by Staff Writers
Washington DC (SPX) May 01, 2013
Troops operating in forward locations without telecommunication infrastructure often rely on a mobile ad hoc network (MANET) to communicate and share data. The communication devices troops use on foot or in vehicles double as nodes on the mobile network.
A constraint with current MANETs is they can only scale to around 50 nodes before network services become ineffective. For the past 20 years, researchers have unsuccessfully used Internet-based concepts in attempts to significantly scale MANETs.
DARPA is exploring new technologies unencumbered by Internet Protocols (IP) that could be the key to enabling large MANETs. Although the Internet facilitated far-reaching technical advances, in this technology area the Internet may be the roadblock.
The MANET scaling goals will not be satisfied with incremental improvement using existing protocols and concepts. Truly revolutionary ideas will explore new paradigms that allow users to effectively share information unshackled from existing constraints.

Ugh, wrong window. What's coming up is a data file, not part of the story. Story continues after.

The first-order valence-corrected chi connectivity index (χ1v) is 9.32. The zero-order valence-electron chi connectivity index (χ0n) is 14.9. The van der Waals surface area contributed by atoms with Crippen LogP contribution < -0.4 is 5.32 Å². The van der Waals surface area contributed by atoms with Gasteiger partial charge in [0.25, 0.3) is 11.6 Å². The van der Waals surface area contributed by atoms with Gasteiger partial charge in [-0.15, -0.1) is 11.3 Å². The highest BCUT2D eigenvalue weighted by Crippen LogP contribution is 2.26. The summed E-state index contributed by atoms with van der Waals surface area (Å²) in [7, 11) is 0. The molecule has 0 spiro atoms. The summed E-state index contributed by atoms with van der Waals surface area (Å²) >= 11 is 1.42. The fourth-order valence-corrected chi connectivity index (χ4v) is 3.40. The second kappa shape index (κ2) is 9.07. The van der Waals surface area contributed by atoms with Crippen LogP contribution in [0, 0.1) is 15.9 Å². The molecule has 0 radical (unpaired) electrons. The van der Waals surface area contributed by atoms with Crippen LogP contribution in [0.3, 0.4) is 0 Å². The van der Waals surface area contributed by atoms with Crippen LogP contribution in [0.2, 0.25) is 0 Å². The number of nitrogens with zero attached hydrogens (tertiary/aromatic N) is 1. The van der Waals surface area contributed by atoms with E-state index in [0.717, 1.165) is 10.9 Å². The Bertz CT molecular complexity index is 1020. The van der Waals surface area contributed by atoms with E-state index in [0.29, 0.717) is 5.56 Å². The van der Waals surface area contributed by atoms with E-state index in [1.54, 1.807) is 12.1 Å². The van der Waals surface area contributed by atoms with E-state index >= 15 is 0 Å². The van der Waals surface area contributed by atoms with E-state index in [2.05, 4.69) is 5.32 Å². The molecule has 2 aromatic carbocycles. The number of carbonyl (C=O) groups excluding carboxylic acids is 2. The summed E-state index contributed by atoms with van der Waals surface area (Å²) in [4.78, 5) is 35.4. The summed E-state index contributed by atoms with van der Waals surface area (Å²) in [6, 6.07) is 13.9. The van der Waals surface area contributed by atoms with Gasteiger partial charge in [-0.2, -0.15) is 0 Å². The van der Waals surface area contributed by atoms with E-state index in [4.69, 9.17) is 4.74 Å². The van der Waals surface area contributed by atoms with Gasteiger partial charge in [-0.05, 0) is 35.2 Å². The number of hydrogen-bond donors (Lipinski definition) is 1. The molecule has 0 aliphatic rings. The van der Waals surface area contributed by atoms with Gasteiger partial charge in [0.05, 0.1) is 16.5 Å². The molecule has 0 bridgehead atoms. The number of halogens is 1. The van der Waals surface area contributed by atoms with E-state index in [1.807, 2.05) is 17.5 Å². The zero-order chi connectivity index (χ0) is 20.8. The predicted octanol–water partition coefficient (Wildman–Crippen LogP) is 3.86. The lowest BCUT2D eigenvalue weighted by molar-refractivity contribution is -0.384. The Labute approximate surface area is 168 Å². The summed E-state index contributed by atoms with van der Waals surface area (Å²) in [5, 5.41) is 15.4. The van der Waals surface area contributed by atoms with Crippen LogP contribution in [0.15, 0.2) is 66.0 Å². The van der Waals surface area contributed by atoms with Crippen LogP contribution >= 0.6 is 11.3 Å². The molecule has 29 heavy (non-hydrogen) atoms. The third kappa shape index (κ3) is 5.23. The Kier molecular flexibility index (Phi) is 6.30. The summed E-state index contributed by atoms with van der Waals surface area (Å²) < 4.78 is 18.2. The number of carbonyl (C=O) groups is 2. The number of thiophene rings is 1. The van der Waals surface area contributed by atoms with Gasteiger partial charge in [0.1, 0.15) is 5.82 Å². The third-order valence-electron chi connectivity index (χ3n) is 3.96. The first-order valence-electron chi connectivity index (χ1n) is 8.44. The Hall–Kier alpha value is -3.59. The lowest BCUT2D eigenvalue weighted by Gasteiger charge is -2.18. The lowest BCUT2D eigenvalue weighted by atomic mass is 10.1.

"A MANET of a thousand nodes could support an entire battalion without the need for manual network setup, management and maintenance that comes from 'switchboard'-era communications," said Mark Rich, DARPA Program Manager.
"This could provide more troops with robust services such as real-time video imagery, enhanced situational awareness and other services that we have not yet imagined."
A Request for Information (RFI) released this week calls for research paper abstracts describing bold, new technical approaches to overcoming the MANET scaling problem.
DARPA intends to select innovative and promising concepts to be presented as papers at a symposium entitled, "Novel Methods for Information Sharing in Large-Scale Mobile Ad Hoc Networks," Aug. 7-8, 2013, at the DARPA Conference Center.
For more information on abstract submission and the symposium, view the RFI here.
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